Why are cheap USB chargers dangerous?

Fatal electric shock: how dangerous are charging cables really?

Horror news: a girl falls asleep with her smartphone in hand, which is hanging on the charging cable, and is fatally electrocuted. According to the police, this happened in Vietnam. A message that lets users immediately take a critical look at their own smartphone charging cable. How dangerous can it really get?

Low risk with correctly manufactured cables

There are repeated reports of electric shocks from charging cables or devices. However, it should not be overlooked that little is known about the circumstances. Sometimes you don't find out which charger or cable it is or whether it was defective. In principle, the risk of a dangerous or life-threatening electric shock is very low, reassured a spokesman for TÜV Rheinland when asked by STANDARD. "With correctly manufactured charging cables and transformers, only low voltages or currents are used. Corresponding electronics in the charger ensure that the conditions in the household electricity network (for example 230 volts) are reduced accordingly."

However, you should be careful with cables with badly kinked or even bare areas where the insulation is missing. Broken cables should no longer be used and should be disposed of properly.

Beware of third-party charging cables

Many manufacturers recommend only using the original chargers and cables that are included with a smartphone or that are offered separately. This is not (only) an attempt to bring your own goods to customers. In the case of cheaply produced accessories from third-party suppliers or counterfeit products, problems can arise due to poor production quality. These range from data loss and irreparable damage to the device to electric shock.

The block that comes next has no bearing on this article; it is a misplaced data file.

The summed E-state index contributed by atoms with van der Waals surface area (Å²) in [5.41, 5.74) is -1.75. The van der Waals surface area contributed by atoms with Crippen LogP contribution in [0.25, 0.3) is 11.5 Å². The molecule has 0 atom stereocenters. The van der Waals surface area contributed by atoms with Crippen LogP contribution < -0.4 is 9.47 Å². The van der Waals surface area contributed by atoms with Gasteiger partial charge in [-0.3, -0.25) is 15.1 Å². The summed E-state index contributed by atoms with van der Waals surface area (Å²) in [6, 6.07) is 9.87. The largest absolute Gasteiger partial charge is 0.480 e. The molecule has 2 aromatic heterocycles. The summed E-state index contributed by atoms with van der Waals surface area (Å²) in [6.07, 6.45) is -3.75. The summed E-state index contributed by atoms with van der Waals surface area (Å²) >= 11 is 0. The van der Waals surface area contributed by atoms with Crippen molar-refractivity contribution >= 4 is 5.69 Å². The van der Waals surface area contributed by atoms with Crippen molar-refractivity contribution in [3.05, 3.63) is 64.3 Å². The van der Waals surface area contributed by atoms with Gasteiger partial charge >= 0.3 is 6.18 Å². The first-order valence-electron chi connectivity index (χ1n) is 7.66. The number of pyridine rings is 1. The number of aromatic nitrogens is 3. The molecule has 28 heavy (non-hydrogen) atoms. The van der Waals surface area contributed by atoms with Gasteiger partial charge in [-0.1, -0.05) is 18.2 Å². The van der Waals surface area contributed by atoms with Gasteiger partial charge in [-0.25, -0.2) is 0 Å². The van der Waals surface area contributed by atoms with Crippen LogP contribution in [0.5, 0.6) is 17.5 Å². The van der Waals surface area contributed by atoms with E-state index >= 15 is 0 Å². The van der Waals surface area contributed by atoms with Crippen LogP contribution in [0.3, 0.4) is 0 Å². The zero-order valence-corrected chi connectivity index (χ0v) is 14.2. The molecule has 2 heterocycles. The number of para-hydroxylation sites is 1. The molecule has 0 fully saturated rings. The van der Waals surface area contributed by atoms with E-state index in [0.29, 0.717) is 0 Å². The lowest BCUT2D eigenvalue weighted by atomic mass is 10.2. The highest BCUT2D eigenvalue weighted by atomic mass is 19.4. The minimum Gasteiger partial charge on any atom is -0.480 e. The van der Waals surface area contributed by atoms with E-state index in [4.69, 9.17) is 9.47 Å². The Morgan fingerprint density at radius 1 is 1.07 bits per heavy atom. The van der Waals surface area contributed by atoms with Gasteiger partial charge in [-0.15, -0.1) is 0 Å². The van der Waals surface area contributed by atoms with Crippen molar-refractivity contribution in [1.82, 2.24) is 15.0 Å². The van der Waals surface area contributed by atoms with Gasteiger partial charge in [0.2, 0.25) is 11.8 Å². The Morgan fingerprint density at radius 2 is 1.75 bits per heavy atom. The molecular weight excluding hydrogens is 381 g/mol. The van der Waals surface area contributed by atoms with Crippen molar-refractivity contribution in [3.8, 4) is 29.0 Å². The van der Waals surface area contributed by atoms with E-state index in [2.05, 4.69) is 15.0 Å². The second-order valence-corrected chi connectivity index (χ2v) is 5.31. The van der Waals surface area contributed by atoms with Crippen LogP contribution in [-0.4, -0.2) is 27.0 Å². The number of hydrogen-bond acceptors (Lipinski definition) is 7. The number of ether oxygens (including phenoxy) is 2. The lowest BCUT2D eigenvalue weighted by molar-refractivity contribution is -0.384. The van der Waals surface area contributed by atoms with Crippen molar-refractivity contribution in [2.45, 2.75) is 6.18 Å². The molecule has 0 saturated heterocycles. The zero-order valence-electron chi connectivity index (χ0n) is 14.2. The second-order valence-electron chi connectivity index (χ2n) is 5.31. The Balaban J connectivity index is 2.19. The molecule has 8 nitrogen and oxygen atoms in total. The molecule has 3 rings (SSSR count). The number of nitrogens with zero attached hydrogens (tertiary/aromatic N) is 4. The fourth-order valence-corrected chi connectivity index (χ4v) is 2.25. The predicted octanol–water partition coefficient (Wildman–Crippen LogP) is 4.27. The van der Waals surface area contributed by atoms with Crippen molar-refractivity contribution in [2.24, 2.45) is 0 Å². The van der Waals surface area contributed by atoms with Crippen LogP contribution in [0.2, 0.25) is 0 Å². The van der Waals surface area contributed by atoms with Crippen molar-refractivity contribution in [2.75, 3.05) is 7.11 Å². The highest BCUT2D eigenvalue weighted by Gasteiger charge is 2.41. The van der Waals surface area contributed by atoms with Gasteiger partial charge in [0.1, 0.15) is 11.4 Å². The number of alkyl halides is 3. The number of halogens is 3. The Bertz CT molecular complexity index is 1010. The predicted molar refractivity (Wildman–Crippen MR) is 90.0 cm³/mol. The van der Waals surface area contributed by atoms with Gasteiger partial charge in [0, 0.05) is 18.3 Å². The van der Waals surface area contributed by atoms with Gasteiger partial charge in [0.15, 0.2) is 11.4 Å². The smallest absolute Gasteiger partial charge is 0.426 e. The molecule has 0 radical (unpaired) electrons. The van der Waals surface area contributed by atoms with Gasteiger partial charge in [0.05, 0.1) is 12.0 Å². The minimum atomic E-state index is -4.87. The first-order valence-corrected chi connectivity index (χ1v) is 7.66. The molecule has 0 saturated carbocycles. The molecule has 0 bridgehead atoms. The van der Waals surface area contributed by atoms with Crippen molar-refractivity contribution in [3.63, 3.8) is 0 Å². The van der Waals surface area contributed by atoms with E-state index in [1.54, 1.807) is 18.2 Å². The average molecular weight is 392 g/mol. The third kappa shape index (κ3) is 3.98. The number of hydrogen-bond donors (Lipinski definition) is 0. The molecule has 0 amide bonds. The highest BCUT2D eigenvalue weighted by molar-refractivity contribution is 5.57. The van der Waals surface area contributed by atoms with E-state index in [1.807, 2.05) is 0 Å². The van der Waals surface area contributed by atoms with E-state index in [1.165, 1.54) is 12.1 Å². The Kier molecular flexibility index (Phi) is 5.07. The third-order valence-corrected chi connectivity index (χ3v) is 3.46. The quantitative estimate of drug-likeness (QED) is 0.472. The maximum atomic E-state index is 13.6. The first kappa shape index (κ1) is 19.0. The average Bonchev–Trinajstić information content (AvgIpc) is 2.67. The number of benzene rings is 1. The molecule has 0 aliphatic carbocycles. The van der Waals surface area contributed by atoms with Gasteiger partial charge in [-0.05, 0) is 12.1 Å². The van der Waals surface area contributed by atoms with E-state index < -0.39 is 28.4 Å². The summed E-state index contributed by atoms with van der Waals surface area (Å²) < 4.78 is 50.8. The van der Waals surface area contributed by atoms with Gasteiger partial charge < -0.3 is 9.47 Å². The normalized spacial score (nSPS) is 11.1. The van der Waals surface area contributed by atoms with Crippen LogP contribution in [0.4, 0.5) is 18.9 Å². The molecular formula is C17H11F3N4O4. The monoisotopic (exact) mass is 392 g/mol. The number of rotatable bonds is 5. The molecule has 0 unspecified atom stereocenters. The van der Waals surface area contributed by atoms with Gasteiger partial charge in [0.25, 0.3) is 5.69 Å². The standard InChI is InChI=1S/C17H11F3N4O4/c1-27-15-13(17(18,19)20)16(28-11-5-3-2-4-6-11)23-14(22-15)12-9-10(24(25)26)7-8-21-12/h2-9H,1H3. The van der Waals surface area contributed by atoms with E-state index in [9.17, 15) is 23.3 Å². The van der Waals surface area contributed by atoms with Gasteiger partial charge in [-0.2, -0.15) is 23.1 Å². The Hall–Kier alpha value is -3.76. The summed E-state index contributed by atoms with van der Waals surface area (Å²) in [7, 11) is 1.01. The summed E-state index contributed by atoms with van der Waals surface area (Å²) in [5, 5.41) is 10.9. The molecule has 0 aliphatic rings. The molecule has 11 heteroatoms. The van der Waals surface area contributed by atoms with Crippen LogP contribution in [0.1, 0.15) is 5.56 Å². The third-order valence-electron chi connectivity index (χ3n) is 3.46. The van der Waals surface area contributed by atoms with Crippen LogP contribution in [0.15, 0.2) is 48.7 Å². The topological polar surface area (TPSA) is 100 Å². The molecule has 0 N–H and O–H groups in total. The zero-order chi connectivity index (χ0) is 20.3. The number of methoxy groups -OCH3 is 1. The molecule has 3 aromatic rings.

The UK's Chartered Trading Standards Institute tested 400 counterfeit power supplies and chargers offered as Apple products earlier this year. A total of 397 failed the basic security check. In most cases the voltage was too high and there was a risk of electric shock.

The TÜV advises buying charging cables only from safe, trustworthy sources - "from manufacturers or dealers who are known to you, who have a reputation to lose as a 'brand', who have functioning quality assurance and who ideally have their products from Have independent and neutral bodies tested for security. "

One should pay attention to:

  • When buying, you should pay attention to the following information: the power supply units should have the CE seal, brand, model number and production batch. The CE mark indicates that the product complies with EU regulations. But be careful: this information can also be falsified. For example, if you buy a new Apple charging cable, you have to reckon with around 60 euros for the power supply unit. If the offer is significantly cheaper, it is advisable to be skeptical. In general, however, the price says nothing about product safety.
  • Warning and operating instructions should be read through: many devices must not be used in wet rooms. So you shouldn't necessarily charge a smartphone in the bathroom.
  • When charging, you should always check whether your smartphone or charger are getting too hot. In this case, the device must be disconnected from the power immediately.
  • To avoid unnoticed overheating, devices with rechargeable batteries should not be left unattended on the power cord for a long time - not even overnight. That's bad for the battery anyway.
  • Even if many smaller children already have smartphones today, they shouldn't be fiddling with power cables. (Birgit Riegler, November 19, 2017)